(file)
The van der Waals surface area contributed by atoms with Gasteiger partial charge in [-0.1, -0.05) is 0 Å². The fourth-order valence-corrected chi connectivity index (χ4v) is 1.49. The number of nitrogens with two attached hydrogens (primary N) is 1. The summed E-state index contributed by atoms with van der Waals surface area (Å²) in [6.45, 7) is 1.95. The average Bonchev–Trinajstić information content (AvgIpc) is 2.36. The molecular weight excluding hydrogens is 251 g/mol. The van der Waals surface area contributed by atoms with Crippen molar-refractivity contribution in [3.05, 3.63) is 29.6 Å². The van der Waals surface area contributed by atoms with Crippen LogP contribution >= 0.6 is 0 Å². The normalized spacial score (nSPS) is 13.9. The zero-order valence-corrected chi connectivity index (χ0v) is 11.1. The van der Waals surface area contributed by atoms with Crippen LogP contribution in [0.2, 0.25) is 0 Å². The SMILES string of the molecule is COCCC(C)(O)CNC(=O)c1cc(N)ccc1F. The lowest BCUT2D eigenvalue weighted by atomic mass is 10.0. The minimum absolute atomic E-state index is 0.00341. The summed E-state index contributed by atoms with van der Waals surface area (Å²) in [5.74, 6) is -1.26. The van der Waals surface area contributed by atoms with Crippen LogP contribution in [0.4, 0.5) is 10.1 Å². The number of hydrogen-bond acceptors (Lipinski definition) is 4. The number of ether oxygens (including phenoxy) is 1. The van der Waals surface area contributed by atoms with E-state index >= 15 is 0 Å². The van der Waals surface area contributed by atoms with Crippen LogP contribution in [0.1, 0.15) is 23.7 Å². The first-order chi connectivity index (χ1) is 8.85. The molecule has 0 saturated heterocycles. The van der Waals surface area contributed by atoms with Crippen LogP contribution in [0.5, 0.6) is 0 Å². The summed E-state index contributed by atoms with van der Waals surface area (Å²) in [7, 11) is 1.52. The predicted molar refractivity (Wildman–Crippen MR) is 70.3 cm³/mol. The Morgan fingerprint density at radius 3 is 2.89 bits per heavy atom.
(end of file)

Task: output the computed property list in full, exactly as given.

The van der Waals surface area contributed by atoms with Gasteiger partial charge in [-0.1, -0.05) is 0 Å². The fourth-order valence-corrected chi connectivity index (χ4v) is 1.49. The number of nitrogens with two attached hydrogens (primary N) is 1. The summed E-state index contributed by atoms with van der Waals surface area (Å²) in [6.45, 7) is 1.95. The average Bonchev–Trinajstić information content (AvgIpc) is 2.36. The molecular weight excluding hydrogens is 251 g/mol. The van der Waals surface area contributed by atoms with Crippen molar-refractivity contribution in [3.05, 3.63) is 29.6 Å². The van der Waals surface area contributed by atoms with Crippen LogP contribution >= 0.6 is 0 Å². The normalized spacial score (nSPS) is 13.9. The zero-order valence-corrected chi connectivity index (χ0v) is 11.1. The van der Waals surface area contributed by atoms with Crippen LogP contribution in [0.2, 0.25) is 0 Å². The SMILES string of the molecule is COCCC(C)(O)CNC(=O)c1cc(N)ccc1F. The lowest BCUT2D eigenvalue weighted by atomic mass is 10.0. The minimum absolute atomic E-state index is 0.00341. The summed E-state index contributed by atoms with van der Waals surface area (Å²) in [5.74, 6) is -1.26. The van der Waals surface area contributed by atoms with Crippen LogP contribution in [0.4, 0.5) is 10.1 Å². The number of hydrogen-bond acceptors (Lipinski definition) is 4. The number of ether oxygens (including phenoxy) is 1. The van der Waals surface area contributed by atoms with E-state index >= 15 is 0 Å². The van der Waals surface area contributed by atoms with Crippen LogP contribution in [0.1, 0.15) is 23.7 Å². The first-order chi connectivity index (χ1) is 8.85. The molecule has 0 saturated heterocycles. The van der Waals surface area contributed by atoms with Crippen LogP contribution in [0.5, 0.6) is 0 Å². The summed E-state index contributed by atoms with van der Waals surface area (Å²) in [7, 11) is 1.52. The predicted molar refractivity (Wildman–Crippen MR) is 70.3 cm³/mol. The Morgan fingerprint density at radius 3 is 2.89 bits per heavy atom.